The term canola refers to varieties of rapeseed (Brassica napus L.) that produce high quality, edible oils with less than 2% erucic acid and defatted seed meals with less that 30 micromoles of aliphatic glucosinolates/gram. Canola seeds contain about 40 percent oil by weight. The oil is used primarily as a salad or cooking oil and in processed foods. Canola oil contains less than half the saturated fat of any other vegetable oil, has a favorable mix of mono- and polyunsaturated fats, and like other vegetable oils contains no cholesterol. The seed meal produced after oil extraction is approximately 35 percent protein and is used as feed for poultry or livestock.

In 1985, the U.S. Food and Drug Administration changed its regulations to allow the use of low erucic acid rapeseed oil (canola oil) for human consumption in the U.S. The U.S. food industry quickly recognized the nutritional benefits of canola oil and began to market canola oil as a cooking oil and to utilize it in a growing number of processed foods. Rapid and widespread acceptance of canola oil by health-conscious American consumers has dramatically increased the demand for domestically grown canola. Domestic production of canola, however, has not been able to kept pace with this escalating consumer-driven demand.

Recently, Calgene developed and commercialized a new type of canola, laurate canola, which produces the world's first genetically engineered plant oil. Laurate canola produces an entirely new type of canola oil containing large amounts of the fatty acid laurate, not normally present in canola oil. Laurate has unique properties which make it a critical ingredient in soaps, detergents, personal care products, and some food ingredients. Identity preserved contracts available through Calgene provide southeastern producers an opportunity to participate in this new agricultural market.

Georgia farmers are in an excellent position to profit by supplying these expanding markets. Mild winters, adequate winter rainfall, the potential to double-crop, and the availability of local oilseed processing facilities make the southeastern U.S. a promising site for canola production. Research conducted at the University of Georgia indicates that canola can be grown successfully in this region as a fall-planted winter annual. Machinery required and production costs for canola are similar to those for wheat and profit potential is equal or better than that of wheat.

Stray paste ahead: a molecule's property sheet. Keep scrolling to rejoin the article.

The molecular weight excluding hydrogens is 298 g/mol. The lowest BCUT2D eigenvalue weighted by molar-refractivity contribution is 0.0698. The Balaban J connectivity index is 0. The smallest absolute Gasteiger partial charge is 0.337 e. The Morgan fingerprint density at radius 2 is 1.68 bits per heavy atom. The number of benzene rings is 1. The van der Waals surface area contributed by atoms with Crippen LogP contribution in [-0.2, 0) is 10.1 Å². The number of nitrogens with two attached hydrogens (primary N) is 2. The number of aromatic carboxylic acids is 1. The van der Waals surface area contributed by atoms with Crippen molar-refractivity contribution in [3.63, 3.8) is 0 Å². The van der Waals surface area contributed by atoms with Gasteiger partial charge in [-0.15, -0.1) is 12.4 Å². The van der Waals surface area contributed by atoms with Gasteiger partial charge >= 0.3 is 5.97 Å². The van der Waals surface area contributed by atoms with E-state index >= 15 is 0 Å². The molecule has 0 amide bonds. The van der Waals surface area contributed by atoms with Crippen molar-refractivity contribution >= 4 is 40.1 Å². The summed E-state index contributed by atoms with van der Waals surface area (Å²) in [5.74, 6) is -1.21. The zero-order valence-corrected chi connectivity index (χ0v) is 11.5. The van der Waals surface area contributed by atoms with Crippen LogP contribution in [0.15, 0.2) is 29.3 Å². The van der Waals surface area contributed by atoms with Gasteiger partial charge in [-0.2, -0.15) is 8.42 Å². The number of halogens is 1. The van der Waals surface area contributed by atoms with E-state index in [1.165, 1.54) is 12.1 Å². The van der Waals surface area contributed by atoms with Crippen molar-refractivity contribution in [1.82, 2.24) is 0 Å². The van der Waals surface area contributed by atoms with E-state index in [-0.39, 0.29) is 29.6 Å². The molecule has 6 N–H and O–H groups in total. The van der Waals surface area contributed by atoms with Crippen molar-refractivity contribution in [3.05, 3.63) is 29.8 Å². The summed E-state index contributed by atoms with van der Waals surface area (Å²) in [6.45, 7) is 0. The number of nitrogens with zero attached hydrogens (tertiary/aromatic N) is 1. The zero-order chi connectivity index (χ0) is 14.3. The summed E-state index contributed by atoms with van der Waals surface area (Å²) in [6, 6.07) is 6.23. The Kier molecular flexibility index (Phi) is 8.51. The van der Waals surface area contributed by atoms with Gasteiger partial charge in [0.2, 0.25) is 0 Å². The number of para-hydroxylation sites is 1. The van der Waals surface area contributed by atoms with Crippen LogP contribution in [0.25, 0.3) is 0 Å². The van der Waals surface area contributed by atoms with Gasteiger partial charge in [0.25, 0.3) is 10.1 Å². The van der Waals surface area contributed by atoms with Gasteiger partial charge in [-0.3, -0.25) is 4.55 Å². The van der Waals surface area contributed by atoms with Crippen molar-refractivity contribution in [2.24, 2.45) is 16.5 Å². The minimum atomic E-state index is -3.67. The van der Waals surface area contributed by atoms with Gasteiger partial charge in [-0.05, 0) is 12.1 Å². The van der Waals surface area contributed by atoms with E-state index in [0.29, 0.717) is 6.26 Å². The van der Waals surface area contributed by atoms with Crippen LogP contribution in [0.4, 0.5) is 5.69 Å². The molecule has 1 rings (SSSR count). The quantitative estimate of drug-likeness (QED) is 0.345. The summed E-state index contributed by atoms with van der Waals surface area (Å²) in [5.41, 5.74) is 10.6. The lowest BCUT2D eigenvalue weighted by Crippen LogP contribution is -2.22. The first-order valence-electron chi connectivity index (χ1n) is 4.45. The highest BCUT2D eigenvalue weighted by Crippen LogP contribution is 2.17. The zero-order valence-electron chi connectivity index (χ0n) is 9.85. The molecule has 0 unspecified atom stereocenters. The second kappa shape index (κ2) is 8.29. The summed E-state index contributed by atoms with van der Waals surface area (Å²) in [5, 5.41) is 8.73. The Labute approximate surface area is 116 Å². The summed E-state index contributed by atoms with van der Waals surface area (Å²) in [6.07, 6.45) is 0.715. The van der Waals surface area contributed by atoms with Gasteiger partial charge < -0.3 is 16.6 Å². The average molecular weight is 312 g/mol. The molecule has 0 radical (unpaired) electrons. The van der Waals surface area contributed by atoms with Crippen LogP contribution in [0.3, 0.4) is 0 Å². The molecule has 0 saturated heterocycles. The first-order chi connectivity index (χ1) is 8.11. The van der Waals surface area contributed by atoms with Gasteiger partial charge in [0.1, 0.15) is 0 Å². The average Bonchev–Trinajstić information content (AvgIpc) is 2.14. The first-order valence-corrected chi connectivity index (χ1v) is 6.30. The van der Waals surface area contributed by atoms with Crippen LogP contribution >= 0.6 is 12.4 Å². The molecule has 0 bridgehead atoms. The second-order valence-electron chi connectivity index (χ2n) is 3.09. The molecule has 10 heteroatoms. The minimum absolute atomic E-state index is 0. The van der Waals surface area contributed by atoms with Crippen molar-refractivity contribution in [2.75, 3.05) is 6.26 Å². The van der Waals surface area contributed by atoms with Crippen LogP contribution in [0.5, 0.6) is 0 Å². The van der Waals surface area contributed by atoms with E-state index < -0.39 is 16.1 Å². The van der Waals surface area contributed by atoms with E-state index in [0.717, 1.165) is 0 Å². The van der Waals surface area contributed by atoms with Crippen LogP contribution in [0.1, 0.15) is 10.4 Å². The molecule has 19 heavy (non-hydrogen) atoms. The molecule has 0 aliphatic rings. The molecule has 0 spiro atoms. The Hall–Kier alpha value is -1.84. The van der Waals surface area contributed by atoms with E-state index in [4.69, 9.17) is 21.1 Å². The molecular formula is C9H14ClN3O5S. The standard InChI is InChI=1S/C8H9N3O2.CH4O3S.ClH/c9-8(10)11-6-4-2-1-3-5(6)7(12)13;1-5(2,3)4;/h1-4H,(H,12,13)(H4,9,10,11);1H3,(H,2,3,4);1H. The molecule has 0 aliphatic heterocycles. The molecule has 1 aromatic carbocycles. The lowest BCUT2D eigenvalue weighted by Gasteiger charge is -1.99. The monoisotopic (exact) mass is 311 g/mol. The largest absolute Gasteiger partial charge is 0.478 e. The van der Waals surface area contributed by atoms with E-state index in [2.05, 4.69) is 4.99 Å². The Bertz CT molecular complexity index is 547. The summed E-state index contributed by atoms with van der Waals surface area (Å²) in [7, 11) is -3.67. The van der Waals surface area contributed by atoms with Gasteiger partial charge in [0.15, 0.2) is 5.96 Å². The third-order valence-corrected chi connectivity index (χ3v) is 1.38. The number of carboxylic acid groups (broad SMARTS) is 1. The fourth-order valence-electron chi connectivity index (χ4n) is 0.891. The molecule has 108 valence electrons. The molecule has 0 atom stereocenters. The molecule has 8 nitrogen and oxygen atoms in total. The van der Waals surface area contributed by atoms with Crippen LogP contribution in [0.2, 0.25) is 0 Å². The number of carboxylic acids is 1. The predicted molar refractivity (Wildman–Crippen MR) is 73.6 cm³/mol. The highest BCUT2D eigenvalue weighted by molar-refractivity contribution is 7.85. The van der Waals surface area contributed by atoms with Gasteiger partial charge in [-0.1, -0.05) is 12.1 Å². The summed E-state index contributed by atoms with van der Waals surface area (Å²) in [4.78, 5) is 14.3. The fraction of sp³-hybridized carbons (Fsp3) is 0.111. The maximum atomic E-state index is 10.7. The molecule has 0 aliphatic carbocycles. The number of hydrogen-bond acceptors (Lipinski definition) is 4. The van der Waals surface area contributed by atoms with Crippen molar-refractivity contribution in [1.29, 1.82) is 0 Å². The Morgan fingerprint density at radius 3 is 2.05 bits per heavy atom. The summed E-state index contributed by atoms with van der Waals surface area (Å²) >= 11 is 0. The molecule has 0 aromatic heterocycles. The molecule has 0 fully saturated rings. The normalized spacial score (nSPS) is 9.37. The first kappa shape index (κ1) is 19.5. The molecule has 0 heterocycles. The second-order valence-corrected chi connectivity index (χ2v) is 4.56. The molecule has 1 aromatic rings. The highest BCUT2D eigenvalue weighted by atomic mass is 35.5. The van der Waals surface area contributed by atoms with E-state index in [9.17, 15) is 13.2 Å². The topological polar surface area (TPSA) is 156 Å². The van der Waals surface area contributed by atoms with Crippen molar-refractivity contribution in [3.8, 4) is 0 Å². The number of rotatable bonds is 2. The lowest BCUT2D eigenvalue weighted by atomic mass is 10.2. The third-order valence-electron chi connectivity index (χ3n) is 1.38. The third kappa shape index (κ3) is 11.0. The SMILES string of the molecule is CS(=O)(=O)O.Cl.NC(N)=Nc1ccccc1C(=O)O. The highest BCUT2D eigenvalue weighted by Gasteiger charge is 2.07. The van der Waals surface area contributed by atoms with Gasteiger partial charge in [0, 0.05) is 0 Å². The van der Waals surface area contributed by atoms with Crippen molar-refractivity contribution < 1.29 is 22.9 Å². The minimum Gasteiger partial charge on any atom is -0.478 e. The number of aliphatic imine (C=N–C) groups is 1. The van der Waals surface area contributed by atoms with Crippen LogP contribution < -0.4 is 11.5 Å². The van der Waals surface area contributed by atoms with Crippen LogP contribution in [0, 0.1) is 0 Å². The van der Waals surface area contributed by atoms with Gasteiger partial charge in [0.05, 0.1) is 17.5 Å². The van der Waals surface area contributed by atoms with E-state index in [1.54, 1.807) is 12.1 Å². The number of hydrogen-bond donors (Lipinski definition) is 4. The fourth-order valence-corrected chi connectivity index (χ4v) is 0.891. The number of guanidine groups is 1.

This report summarizes the results of the 1997-98 Georgia variety performance trials for both commodity and laurate canola. Because this is a new crop in this region, a large number of experimental lines are included in efforts to identify those well adapted here. Most of the varieties and experimental lines evaluated are of canola quality, but industrial rapeseed varieties (those that produce oils with greater than 45% erucic acid) have also been included in some trials. Varieties that do not meet canola quality standards are marked with an asterisk (*) in the tables. Only a few of the varieties tested are currently available to producers in the southeastern U.S. Inclusion in these trials does not imply recommendation for use in Georgia. For additional information on varieties and suggested production practices, contact your local county Extension agent or the nearest College of Agriculture Experiment Station.

Variety evaluation trials were conducted at five locations in 1997-98. Locations were Tifton in the Lower Coastal Plain region, Midville, and Plains in the Upper Coastal Plain region, Griffin in the Piedmont region, and Calhoun in the Limestone Valley region. For identification of the trial locations, see the map inside the back cover of this report.

Yields are reported in pounds per acre at 8.5% moisture. Yields may be converted to bushels per acre by dividing by 50 (50 lb/bu). Additional data such as oil content, test weight, beginning bloom date, maturity date, plant height, lodging, seed shatter, winter survival, and disease incidence are included when available. Information on cultural practices is presented in footnotes.

The least significant difference (LSD) at the ten percent level has been included in the tables to aid in comparing entries within trials. If the yields of any two entries differ by the LSD value or more, they may be considered different. Bolding is used in the performance tables to indicate entries with yields statistically equal to the highest yielding entry in the test. The standard error (Std. Err.) of an entry mean is included and provides a general indicator of the level of precision of each experiment. The lower the value of the standard error of the entry mean, the more precise the experiment.

This report is one of four publications presenting the performance of agronomic crops in Georgia. For information concerning other crops, refer to one of the following research reports: 1997 Corn Performance Tests (Report 647), 1997 Field Crops Performance Tests (Report 648) and 1997-98 Small Grains Performance Tests (Report 655).

This report, along with performance test information on other crops, is also available at our web site Additional information may be obtained by writing to Dr. Paul L. Raymer or Mr. J. LaDon Day, Department of Crop and Soil Sciences, Georgia Station, 1109 Experiment Street, Griffin, GA 30223-1797.